Nevertheless, the present Government has decided that the existing rules need to be changed. The first tranche of announcements were made in 2013 (see blog item for October 2013).
In February 2014, further announcements were made, many of which are being taken further in the Criminal Justice and Courts Bill 2014.
- Following the earlier decision to transfer immigration and asylum cases to the Tribunals Service, the Government decided that planning cases should also be diverted away from the Administrative Court and sent to a new Planning Court. (This replaces an earlier proposal that such cases should go to a new planning chamber in the Tribunals Service.) The Planning Court will be a part of the High Court, but there will be specialist judges who will deal with planning cases – not dissimilar to the specialist courts in the commercial law area. The hope is that, by taking planning cases out of the general run of cases going to the Administrative Court, they can be dealt with more quickly so that key planning decisions can be finalised more quickly.
- The Government wants to speed up appeals in cases which are of national importance which are inevitably going to end up in the Supreme Court, by expanding the circumstances in which such cases may go to that court without first going to the Court of Appeal. All such cases must involve a point of law of general public importance. This change, which is being legislated in the Criminal Justice and Courts Bill 2014, currently before Parliament, will not just apply to judicial review cases but to all civil cases. It will also apply to decisions of the Upper Tribunal, the Employment Appeal Tribunal and the Special Immigration Appeals Commission.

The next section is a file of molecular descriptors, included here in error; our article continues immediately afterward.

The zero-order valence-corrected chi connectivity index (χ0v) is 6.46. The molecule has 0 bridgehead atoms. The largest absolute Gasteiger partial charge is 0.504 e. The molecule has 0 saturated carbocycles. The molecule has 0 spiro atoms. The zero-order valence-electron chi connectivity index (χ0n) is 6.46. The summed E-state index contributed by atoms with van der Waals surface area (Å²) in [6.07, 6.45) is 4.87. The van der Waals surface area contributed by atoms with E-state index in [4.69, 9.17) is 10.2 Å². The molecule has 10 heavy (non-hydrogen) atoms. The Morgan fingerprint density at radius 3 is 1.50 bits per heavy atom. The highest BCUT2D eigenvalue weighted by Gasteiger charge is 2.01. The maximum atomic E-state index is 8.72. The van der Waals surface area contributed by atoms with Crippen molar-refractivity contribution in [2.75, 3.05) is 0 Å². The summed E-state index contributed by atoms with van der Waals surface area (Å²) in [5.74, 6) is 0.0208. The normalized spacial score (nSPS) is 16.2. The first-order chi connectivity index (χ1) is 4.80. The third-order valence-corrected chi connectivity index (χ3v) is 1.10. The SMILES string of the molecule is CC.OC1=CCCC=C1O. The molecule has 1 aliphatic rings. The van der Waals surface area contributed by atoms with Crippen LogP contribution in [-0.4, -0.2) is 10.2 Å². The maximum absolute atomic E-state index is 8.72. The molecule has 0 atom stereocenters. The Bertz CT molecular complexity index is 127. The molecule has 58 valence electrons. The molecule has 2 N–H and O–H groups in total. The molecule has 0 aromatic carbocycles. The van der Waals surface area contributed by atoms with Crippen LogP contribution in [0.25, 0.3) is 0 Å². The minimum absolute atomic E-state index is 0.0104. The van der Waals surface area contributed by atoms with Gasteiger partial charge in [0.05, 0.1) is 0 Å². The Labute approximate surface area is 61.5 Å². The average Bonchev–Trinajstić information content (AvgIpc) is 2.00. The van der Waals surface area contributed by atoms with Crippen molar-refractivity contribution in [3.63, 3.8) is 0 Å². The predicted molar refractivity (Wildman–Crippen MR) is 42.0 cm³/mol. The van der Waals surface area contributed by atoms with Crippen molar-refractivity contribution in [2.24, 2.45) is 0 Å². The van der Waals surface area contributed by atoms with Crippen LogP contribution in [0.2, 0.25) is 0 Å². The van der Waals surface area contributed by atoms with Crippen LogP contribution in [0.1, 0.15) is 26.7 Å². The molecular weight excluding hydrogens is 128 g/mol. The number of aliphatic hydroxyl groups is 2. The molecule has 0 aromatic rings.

- The Government wants to stop JRs which are based on technical flaws in the original decision-making process, when it is ‘highly likely’ that the end result would have remained the same. This is also being legislated in the Criminal Justice and Courts Bill 2014. Judges are to refuse permission to bring a JR case where they accept that it is highly likely that the outcome would have been the same. How this will work in practice cannot at this stage be determined, but it may be predicted that judicial interpretation of the phrase ‘highly likely’ will vary from judge to judge, and this clause may itself generate a whole new area of litigation.